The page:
Taylor’s schoolboy success impressed a sheet-metal worker named Chester Dies who was a Cleveland Indians scout. In late summer of 1955 Dies called Cleveland executives who showed no interest, so he paid for two train tickets and took the 17-year-old Taylor to Cleveland.

“We got to Cleveland, checked into a hotel, got up the next morning, and we had a root-beer float for breakfast,” Taylor later told an audience at a Toronto civic club.

Dies told the director of player development, Laddie Placek, “I’ve got this kid from Toronto who throws very hard” and got chewed out for bringing him in without permission. Nonetheless, Placek said, “Well, since you’re here, I’ll let the kid pitch to the bullpen catcher and you can take him home tomorrow.”

Taylor threw so hard that the bullpen catcher alerted pitching coach Mel Harder. The next day Taylor threw for Manager Al Lopez, a future Hall of Famer. And on Labor Day, Taylor pitched batting practice to the likes of Vic Wertz, Al Rosen and Larry Doby, veterans of the 1954 pennant winners.

The Indians signed Taylor for $4,000, the highest bonus a player could get that didn’t force him into “bonus-baby” status, where he’d have to ride the big-league bench for two years and get no valuable training in the minors. In 1956, Taylor won 17 games with a 3.13 ERA and pitched 227 innings at age 18 for the Daytona Beach Islanders of the Florida State League. He was playing at the lowest rung of the minors, but the numbers still jumped off the page. Following the season Taylor, as confident as he was knowledgeable, returned to Cleveland for a workout and told Placek, “I’ve made a decision. I’m going back to school for five years.”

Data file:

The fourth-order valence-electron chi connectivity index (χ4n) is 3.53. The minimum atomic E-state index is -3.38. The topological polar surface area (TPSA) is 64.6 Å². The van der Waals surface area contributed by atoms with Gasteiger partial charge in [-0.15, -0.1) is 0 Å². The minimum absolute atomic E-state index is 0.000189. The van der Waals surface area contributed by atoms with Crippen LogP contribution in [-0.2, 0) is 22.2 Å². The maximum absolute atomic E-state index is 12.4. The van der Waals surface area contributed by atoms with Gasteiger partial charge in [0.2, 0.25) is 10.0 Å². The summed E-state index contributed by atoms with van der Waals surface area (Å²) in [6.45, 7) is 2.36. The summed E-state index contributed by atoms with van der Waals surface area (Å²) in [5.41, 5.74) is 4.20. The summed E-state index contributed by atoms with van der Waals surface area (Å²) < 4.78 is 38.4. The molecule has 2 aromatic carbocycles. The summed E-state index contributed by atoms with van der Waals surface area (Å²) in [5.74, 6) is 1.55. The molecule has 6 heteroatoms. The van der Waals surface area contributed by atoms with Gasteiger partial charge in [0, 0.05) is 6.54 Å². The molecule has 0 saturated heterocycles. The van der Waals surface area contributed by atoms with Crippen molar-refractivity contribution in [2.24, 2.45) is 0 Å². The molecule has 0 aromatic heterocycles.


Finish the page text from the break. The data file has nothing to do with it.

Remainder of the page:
He still had to complete grade 13, Canada’s senior year of high school at the time, before going on to college. “You what?” Placek exclaimed.

“I want to finish grade 13 and get four years of engineering.”

“We can put you in Case Institute here in Cleveland on the semester system,” Placek said.

“I want to get it over with [and study fulltime in Toronto]. . . . But I will play baseball for you in the summer. I just won’t go to spring training.”

Placek gagged. “I had him on the hook,” Taylor said, ’cause I won 17 games.”

“He said, ‘O.K., we’ll go for that.’ ”

Taylor graduated in 1961 with First Class Honors — in electrical engineering and, apparently, chutzpah. “I said to Cleveland, ‘I’ve got a lot of job offers,’ which I really didn’t have, ‘but I’d really like to play baseball.’ I want an invitation to the big-league camp.’ ” After finishing the 1961 season with the Triple-A Salt Lake City Bees, he got it. Taylor made the team in 1962 and threw 11 shutout innings in his first start before losing to the Red Sox on a 12th-inning grand slam. The hitters eventually caught up to him and he was demoted to Triple-A Jacksonville. But his work for a Puerto Rican team in the winter leagues drew the attention of Keane, who saw him warm up and promptly got the team to trade for him. In 1963 Taylor established himself as a singular Cardinal reliever. At a time when most sight-impaired ballplayers wore glasses, he wore contacts. He read books, tons of them. He also could warm up using very few pitches. “Ron was a nervous, maniacally fast worker, like a tiger in a cage,” one of his catchers, Tim McCarver, said.